Until recently, only cereal flours were on our kitchen shelves. But lately, cooks are increasingly turning to other types of flour (pseudocereals, legumes, seeds). You can also successfully combine flours from other types and use them in dishes where the benefits of these new types are most pronounced. It would be optimal to enrich non-demanding recipes and recipes that are not sensitive to additives with other types of flour.
In the diet of modern man, flour is certainly one of the most used ingredients. It is present in bread and bakery products on the menus of many world cultures. Under the influence of globalization and mass cultivation of monocultures (wheat is definitely the cereal that is grown the most), it is very likely that the average family uses mainly refined wheat flour in their daily food preparation. Depending on the region, the average family uses two to three other types of other flours to prepare specific meals. In Germany and Austria, rye flour and pumpkin seed flour are the most commonly used examples. Buckwheat flour is used in Slovenia and other Balkan countries. In Italy, corn flour is used. The availability of a variety of foods from around the world is greater than ever before. With a little effort, time and money, your daily diet can be enriched with plenty of more nutrients. It can be in the form of aromatic flour from many types of cereals, pseudocereals, seeds, legumes and nuts.
The most common choices are cereal flours. Refined wheat flour contains the optimal amount of gluten. This amount gives the dough elasticity and lifting strength. During the lifting process, it “captures” carbon dioxide. As a result, bread and wheat flour dough rise or double during baking. Doughs made from other types of flour (especially gluten-free types) remain hard and heavy unless special preparation methods and customized recipes are applied. It is therefore clear why wheat is the most sought after cereal and an indispensable cereal in the bakery and confectionery industry.
Cereal “pyrr” is becoming popular – Pyrr is a grain related to wheat. In some recipes it can replace wheat flour. Pyrrhic flour is easier to digest than wheat. Although Pyrrhic flour contains gluten to people sensitive to gluten Pyrrhic therefore produces less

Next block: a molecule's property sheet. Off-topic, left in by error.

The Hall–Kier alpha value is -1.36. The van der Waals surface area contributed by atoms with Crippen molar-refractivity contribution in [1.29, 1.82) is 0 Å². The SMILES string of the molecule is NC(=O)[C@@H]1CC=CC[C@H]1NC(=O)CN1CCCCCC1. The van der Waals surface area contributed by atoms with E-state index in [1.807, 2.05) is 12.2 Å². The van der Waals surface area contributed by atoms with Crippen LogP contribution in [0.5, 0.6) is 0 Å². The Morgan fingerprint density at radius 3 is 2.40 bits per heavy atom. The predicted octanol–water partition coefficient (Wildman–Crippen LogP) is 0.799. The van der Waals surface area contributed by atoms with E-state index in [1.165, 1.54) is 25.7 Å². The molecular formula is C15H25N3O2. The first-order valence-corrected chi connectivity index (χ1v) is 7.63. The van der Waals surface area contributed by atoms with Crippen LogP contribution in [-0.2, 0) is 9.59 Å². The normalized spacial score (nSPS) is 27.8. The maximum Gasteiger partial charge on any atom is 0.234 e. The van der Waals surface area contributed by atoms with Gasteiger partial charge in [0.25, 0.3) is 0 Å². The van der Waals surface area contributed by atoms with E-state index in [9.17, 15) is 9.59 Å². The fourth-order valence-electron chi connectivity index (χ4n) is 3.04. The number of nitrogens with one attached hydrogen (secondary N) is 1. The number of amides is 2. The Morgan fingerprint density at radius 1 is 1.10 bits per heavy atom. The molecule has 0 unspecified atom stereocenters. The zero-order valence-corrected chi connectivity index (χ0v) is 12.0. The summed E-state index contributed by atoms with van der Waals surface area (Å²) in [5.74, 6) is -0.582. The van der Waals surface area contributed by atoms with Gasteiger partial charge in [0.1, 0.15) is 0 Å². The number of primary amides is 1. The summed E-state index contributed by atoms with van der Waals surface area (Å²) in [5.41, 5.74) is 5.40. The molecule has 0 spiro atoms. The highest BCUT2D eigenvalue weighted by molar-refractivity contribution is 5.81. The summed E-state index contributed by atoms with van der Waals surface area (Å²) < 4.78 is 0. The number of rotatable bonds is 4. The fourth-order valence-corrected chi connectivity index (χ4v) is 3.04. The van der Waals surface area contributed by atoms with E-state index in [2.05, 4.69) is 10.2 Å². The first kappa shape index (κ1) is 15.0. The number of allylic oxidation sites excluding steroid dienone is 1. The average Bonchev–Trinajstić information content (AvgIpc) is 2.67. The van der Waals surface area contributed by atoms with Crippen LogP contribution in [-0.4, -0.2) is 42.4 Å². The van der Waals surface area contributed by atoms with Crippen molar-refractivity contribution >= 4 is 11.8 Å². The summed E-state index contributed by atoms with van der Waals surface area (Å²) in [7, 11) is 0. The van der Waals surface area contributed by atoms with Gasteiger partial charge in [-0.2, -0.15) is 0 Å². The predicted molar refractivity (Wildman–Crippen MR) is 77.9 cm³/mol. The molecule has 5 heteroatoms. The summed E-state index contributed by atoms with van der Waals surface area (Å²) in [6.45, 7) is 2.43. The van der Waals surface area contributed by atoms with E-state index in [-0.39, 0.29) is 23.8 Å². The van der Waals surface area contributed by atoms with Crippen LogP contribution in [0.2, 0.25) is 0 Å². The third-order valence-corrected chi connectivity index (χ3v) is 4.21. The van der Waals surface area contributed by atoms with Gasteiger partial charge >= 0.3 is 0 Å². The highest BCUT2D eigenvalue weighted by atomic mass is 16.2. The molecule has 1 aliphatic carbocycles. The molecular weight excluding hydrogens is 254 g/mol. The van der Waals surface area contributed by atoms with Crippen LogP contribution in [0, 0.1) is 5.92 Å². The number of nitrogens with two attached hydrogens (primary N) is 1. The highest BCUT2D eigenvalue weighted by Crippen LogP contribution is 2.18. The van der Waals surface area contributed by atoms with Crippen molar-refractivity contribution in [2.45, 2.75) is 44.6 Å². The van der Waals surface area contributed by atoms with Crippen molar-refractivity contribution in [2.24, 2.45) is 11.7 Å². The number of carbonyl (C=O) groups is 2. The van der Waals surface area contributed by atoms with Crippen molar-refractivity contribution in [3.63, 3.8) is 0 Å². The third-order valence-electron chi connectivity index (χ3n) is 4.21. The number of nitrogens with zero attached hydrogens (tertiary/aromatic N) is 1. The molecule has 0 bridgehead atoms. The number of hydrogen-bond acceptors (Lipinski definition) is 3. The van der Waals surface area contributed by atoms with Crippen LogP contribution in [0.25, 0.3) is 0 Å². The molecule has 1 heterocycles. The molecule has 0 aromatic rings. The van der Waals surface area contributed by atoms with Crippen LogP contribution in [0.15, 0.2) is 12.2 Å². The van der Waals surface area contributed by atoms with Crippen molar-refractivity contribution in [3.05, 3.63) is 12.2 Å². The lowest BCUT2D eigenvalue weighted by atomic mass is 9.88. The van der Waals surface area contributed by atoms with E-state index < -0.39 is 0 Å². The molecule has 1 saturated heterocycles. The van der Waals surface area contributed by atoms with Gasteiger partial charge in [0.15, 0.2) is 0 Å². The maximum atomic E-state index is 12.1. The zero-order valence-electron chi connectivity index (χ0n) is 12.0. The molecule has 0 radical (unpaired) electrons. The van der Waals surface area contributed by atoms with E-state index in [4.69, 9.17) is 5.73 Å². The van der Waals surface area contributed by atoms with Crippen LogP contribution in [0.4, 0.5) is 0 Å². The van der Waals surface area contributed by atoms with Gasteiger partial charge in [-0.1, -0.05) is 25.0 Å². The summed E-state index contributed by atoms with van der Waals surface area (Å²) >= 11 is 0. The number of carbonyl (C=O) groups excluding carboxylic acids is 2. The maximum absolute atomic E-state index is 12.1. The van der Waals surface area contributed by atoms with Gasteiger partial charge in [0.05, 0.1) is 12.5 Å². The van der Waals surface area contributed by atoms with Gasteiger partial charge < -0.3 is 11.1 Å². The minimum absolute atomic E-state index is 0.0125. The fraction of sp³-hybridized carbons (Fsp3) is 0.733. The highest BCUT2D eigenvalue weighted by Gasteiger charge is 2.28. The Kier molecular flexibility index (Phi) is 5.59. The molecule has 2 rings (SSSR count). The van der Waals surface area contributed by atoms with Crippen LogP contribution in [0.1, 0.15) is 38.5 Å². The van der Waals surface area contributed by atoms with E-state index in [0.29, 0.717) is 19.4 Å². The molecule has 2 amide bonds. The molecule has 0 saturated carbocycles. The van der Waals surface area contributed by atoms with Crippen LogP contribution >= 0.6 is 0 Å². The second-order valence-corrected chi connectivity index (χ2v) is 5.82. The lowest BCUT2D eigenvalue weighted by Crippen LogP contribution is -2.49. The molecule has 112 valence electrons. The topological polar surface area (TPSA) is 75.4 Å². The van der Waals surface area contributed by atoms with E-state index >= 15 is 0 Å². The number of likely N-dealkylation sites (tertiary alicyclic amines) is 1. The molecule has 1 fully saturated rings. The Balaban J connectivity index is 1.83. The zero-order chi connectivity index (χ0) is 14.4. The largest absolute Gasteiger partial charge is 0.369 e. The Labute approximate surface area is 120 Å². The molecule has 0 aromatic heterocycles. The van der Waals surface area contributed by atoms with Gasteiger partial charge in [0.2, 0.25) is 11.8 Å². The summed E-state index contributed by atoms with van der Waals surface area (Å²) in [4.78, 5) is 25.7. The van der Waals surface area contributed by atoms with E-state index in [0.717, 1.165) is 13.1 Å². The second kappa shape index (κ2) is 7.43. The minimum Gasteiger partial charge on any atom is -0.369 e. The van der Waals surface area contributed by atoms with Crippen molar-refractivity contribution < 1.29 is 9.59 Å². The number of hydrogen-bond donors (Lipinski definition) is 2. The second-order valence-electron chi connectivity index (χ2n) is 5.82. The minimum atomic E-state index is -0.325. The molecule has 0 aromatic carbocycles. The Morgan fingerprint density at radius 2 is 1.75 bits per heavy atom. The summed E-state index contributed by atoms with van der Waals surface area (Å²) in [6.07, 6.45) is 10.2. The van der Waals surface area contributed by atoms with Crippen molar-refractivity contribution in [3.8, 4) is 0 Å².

indigestion. Flours from other cereals are present on store shelves, which are mainly used in specific recipes (rye, barley, corn, oat flour).
In the last ten years, the demand for gluten-free flour has skyrocketed. Pseudo-cereal flours (quinoa, amaranth and buckwheat) are increasingly used in addition to rice and millet flours. Newer dietary movements favor higher protein intake and avoidance of carbohydrates. That is why flour from seeds and nuts flourished (flax, hemp, coconut flour and flour from sunflower, pumpkin and sesame seeds). Due to its specific properties, there are several recipes with legume flours (chickpeas, black beans, lentils, soy, peas).
Use of other types of flour
Wheat flour is indispensable in some recipes despite the existence of many types of flour. Wheat flour is especially often used for leavened doughs, desserts and some types of bread. People who do not have health problems but strive for a quality and healthy diet also do not completely eliminate the use of wheat flour. Therefore, it is optimal to occasionally enrich non-demanding recipes with other types of flour. The use of other types of flour is recommended for people with health problems, people who want to eat healthily and all other people in the world.